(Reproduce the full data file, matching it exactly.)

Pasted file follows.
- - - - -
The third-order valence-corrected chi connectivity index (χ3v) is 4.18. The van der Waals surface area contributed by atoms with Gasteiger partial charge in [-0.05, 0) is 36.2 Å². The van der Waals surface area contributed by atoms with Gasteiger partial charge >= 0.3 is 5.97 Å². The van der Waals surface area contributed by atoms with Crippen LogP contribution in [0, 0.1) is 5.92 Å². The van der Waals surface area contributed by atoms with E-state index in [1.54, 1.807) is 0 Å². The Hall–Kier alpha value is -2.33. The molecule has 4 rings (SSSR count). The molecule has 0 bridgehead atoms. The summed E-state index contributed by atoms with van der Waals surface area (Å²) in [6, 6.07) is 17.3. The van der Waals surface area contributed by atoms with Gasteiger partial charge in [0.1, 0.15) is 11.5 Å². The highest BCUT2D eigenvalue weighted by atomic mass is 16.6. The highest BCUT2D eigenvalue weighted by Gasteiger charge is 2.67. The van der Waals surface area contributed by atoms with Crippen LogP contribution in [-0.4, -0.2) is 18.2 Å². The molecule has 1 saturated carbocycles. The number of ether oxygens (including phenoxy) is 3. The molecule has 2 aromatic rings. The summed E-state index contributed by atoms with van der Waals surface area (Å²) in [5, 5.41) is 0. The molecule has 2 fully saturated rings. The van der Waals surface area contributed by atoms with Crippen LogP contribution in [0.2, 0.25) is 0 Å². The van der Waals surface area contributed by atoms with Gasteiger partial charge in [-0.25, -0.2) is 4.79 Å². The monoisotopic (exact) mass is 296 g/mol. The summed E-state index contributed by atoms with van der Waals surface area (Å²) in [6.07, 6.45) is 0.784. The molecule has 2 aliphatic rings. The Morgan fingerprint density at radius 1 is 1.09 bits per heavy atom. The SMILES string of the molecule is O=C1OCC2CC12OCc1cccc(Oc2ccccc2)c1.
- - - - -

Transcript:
The third-order valence-corrected chi connectivity index (χ3v) is 4.18. The van der Waals surface area contributed by atoms with Gasteiger partial charge in [-0.05, 0) is 36.2 Å². The van der Waals surface area contributed by atoms with Gasteiger partial charge >= 0.3 is 5.97 Å². The van der Waals surface area contributed by atoms with Crippen LogP contribution in [0, 0.1) is 5.92 Å². The van der Waals surface area contributed by atoms with E-state index in [1.54, 1.807) is 0 Å². The Hall–Kier alpha value is -2.33. The molecule has 4 rings (SSSR count). The molecule has 0 bridgehead atoms. The summed E-state index contributed by atoms with van der Waals surface area (Å²) in [6, 6.07) is 17.3. The van der Waals surface area contributed by atoms with Gasteiger partial charge in [0.1, 0.15) is 11.5 Å². The highest BCUT2D eigenvalue weighted by atomic mass is 16.6. The highest BCUT2D eigenvalue weighted by Gasteiger charge is 2.67. The van der Waals surface area contributed by atoms with Crippen LogP contribution in [-0.4, -0.2) is 18.2 Å². The molecule has 1 saturated carbocycles. The number of ether oxygens (including phenoxy) is 3. The molecule has 2 aromatic rings. The summed E-state index contributed by atoms with van der Waals surface area (Å²) in [5, 5.41) is 0. The molecule has 2 fully saturated rings. The van der Waals surface area contributed by atoms with Crippen LogP contribution in [0.2, 0.25) is 0 Å². The van der Waals surface area contributed by atoms with Gasteiger partial charge in [-0.25, -0.2) is 4.79 Å². The monoisotopic (exact) mass is 296 g/mol. The summed E-state index contributed by atoms with van der Waals surface area (Å²) in [6.07, 6.45) is 0.784. The molecule has 2 aliphatic rings. The Morgan fingerprint density at radius 1 is 1.09 bits per heavy atom. The SMILES string of the molecule is O=C1OCC2CC12OCc1cccc(Oc2ccccc2)c1.